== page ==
Our youngest child is moving out of the house at the end of the month, and I am really struggling with this. My family and friends joke about “having the place to yourself,” but I am not excited at all. Is there something wrong with me? Should I be feeling happier than I am?

First of all I would like to assure you that there is absolutely nothing wrong with you. You have spent years as a parent tending to the human you have raised and are now launching into the world. 

It is perfectly natural to struggle with the question of “what will I do now that they are gone.” It would also be quite understandable if you felt like you are no longer needed. 

I have talked to several people who really struggled with having a sense of purpose when their children first left. I can tell you from personal experience that no matter how old our children get, they will always need us. 

What does change is the things they now need us for. I have found great satisfaction in getting to know my children as adults and having a front-row seat to watching them set and reach goals.

So, what do you do now? I think there are several things you can do to start getting used to the new living situation at your house. 

First, find a friend, family member or group (church, community, work) that you feel comfortable sharing your thoughts and feelings with. You are not alone in how you feel and having others validate you and be there to listen can really help. 

Second, do a mental inventory of your likes and needs. Is there anything like crafting, reading or taking a class that you have been putting off that you can get back into? 

Third, consider volunteering. If you are a person who really expresses themselves by giving to others volunteering is an excellent option. You can volunteer in your community, at church, the library, local schools, the Humane Society, nursing homes and many more places.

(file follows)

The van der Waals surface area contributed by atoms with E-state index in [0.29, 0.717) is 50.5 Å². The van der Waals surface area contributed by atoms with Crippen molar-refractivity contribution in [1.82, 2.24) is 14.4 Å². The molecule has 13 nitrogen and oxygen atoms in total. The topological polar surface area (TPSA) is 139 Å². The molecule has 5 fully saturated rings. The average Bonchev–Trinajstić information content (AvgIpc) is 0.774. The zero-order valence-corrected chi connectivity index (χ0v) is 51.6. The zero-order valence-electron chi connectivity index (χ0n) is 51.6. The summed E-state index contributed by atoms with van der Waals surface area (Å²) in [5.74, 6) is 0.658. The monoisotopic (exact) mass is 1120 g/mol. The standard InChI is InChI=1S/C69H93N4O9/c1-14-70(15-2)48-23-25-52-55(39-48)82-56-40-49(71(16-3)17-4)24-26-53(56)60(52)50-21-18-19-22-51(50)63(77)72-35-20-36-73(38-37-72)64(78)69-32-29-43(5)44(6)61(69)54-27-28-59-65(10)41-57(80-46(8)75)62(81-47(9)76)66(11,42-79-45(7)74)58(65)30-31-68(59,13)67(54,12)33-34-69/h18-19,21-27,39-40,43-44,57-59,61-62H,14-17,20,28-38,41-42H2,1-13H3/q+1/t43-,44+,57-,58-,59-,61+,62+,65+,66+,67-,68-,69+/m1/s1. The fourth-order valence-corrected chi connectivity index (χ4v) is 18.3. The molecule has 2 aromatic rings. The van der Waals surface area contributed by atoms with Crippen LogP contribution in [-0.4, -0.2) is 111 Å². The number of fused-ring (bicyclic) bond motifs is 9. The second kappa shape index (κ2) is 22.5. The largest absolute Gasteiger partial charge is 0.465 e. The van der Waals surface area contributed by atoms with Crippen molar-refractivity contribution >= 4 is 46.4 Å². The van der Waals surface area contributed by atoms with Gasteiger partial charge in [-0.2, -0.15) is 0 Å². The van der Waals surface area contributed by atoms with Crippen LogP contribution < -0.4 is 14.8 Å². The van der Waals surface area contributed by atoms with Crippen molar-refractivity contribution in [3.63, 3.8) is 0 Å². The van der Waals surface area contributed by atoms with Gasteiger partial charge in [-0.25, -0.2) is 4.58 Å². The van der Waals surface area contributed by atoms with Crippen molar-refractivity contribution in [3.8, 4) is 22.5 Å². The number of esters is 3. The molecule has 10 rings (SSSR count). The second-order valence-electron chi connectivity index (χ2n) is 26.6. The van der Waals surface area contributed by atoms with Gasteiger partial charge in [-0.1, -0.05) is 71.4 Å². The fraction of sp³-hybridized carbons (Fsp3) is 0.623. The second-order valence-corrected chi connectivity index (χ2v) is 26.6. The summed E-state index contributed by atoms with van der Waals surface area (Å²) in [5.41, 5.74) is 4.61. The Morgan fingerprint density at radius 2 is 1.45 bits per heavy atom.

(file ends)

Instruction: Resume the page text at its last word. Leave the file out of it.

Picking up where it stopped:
A great website to see what specific volunteer opportunities are available is https://cuvolunteer.org/

Last but not least, schedule a regular time to call or visit with your child. You can also plan ahead for the holidays. Something I like to do is to read the same books my kids are reading. 

I really have come to enjoy our spirited conversations. This will give you both something to look forward to and provide you with a routine. 

It is so important to remember that all the time and love that you have put into raising your child was with the end goal of making them self-sufficient and successful when leaving the nest.

If you have a question that you think will help others, please send it for consideration to RantoulAskSherrie@yahoo.com.

This column is not intended to provide counseling/legal advice. Before you undertake any action, you should consult your own social worker/counselor. In the event of a mental health emergency, call 911 or the National Suicide Prevention Lifeline at 1-800-273-8255

Sherrie Faulkner of Rantoul, who writes a monthly column for the Rantoul Press, is a supporter of the local community. If you have a question that you think will help others, you may send it for consideration to RantoulAskSherrie@yahoo.com